Towards the end of anything, routine actions take on great significance. This is exactly what’s happened as I’ve come to the end of my time with Writers Bloc.

This is the last piece I’ll publish on Writers Bloc.

This is the last piece I’ll edit.

This is the last time I’ll thank a writer for their hard work, and let them know who and how to invoice.

This is the last time I’ll search for a Creative Commons-licensed picture of disembodied hands writing.

It also means that there’s suddenly a narrative arc to my tenure: a beginning, middle and end. I can turn and look back at what’s been, and see it as a cohesive whole. In doing this I’m feeling grateful, and proud, and excited.

I’m grateful to Geoff Orton, Writers Bloc’s founder, for taking a chance on me. I’m grateful for his openness to ideas, and his unstoppable energy. Geoff puts so much of himself into Writers Bloc, including his kindness and generosity. So thanks, Geoff - I’m glad we got to work together. I’m also hugely grateful to the other Writers Bloc team members (past and present) for their support and dedication to making Writers Bloc the best it can be. There’s a formidable wealth of experience, creativity and drive among the people who make Writers Bloc happen.

I want to say thanks, too, to the many writers who’ve shared their words with me. Sharing your writing is always a risk, felt more keenly by some. I appreciate and have grown from every piece of writing that crossed my desk.

I’m both grateful and proud to have gathered so many fantastic contributors in one place. I’m proud to have worked with so many wonderful new voices and have published them alongside more established writers. I’m proud to have been part of a strong community whose boundaries seem to breathe - expanding and contracting all over the world. My role has been about facilitating and collaborating. It’s been about throwing around ideas and negotiating to make a piece of writing as strong as it can be. It’s been about searching out writers with unique and fresh ways of expressing what they have to say. At the same time, the vibrancy of Writers Bloc comes down to the community surrounding it. The work and the conversations, the good will and the connections – these things take on a life of their own. In the last two years, Writers Bloc has shown all the many things it can be beyond a website, and that’s been shaped by the community. It’s face-to-face book clubs, and writers’ festival events. It’s writers getting together regularly to work. I feel honoured to have been part of building that, and now to be handing the blog over to someone new.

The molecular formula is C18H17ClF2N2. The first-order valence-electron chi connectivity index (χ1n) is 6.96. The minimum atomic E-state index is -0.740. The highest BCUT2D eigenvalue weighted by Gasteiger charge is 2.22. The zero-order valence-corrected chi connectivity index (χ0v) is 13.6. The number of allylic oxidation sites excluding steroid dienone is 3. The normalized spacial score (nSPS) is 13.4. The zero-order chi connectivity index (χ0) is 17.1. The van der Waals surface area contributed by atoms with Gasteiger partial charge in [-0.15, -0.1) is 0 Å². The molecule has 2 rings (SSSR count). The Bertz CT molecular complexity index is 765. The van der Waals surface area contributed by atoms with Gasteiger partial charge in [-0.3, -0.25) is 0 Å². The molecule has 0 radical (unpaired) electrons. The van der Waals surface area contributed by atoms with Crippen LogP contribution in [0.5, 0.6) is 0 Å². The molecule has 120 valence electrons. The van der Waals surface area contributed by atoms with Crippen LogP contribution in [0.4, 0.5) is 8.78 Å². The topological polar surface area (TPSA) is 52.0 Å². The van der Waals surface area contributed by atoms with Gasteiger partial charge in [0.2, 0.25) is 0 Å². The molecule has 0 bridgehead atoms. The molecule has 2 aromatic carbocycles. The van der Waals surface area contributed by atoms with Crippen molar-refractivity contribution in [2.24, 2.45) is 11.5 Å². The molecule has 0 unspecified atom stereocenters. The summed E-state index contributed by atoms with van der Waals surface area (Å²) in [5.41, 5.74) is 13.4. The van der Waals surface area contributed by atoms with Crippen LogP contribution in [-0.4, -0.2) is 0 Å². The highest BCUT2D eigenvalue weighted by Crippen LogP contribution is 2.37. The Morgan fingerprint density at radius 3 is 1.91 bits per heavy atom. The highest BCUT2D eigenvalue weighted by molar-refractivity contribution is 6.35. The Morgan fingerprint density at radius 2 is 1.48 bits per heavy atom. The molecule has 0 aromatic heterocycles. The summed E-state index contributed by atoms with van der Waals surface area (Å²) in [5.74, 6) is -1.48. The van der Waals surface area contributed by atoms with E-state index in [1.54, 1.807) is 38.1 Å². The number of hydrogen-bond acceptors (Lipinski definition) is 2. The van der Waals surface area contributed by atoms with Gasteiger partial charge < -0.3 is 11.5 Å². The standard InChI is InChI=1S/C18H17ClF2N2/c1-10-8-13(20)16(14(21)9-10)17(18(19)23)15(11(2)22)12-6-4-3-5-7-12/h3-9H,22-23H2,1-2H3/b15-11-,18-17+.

I think I’ve most enjoyed the surprises. At times, receiving a piece of wonderful writing feels like being let in on a secret. Getting to share those pieces with the world is quite a privilege. Surprises have arrived in the form of falling in love with a book I’d never read (as in Amelia Marshall’s Bluets post), and looking at a familiar book through the prism of another person’s experience (as in Bethanie Blanchard’s ‘The Book that I Gave Him’, and Tom Doig’s ‘The Book That I Stole’). I’ve also been surprised by the extraordinary ‘other jobs’ that writers take on to keep their creativity afloat - the poignant and the hilarious. I’m always thrilled when a writer can dive into something they’re passionate about - whether it’s YA fiction, women in comedy, cover design, science or the graceful plesiosaurus.

Writers in our community are both wise and giving, and it’s been great to try and gather some of that wisdom on the Writers Bloc blog. We’ve shared advice and insight on topics like internships, feedback, publishers, tax and time management. I’m proud to have helped build a genuinely useful place for writers to connect and learn from each other.

Of course, any list I make here can’t be exhaustive, and will be missing so many wonderful pieces of writing. Just trust me - go digging in the vault for a while. It’s a treasure trove. I’m so grateful to have crossed paths with all those wonderful writers and their ideas.

The end of anything always brings along the requisite reflection on ‘lessons learned’. I have learned that it’s possible to have a geographically disparate team and still work cohesively. Google Hangouts is great. Trello is a game-changer. I’ve learned that the editorial relationship is collaborative - it’s about giving and taking, and as an editor I feel like I’ve learned just as much from editing as writers have from my feedback. I’ve learned technical things around style guides, digital strategies, budgeting and scheduling. But mostly, I’ve learned that if you provide space for it, there is a supportive and generous community just waiting to share and receive words. Take a risk; go for it.

This last point perhaps leads me to the ‘What next?’ part of this post. And to be honest, I have projects lined up (finishing a manuscript, a few essays on the go, a writing fellowship and an overseas trip in the next few months), but more than anything I feel confident that I’ll find my feet. When I started at Writers Bloc in September of 2013, with very little editorial experience and almost no idea of what I was doing, I walked into the dark and hoped for the best. And look at how that turned out.

I’m excited about what happens next. I’m excited for myself, because I feel like I’ve grown immeasurably as a writer and editor over the last two years. I’m more excited for Writers Bloc. I’m excited to see what’s next for the organisation – it’s bound to be great. 

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Sam van Zweden was Writers Bloc’s Online Editor from 2013 - 2015. A Melbourne-based writer and blogger, her work has appeared in The Big Issue, Voiceworks, Tincture Journal, Page seventeen, and others. She’s passionate about creative nonfiction and cross stitch. She tweets @samvanzweden.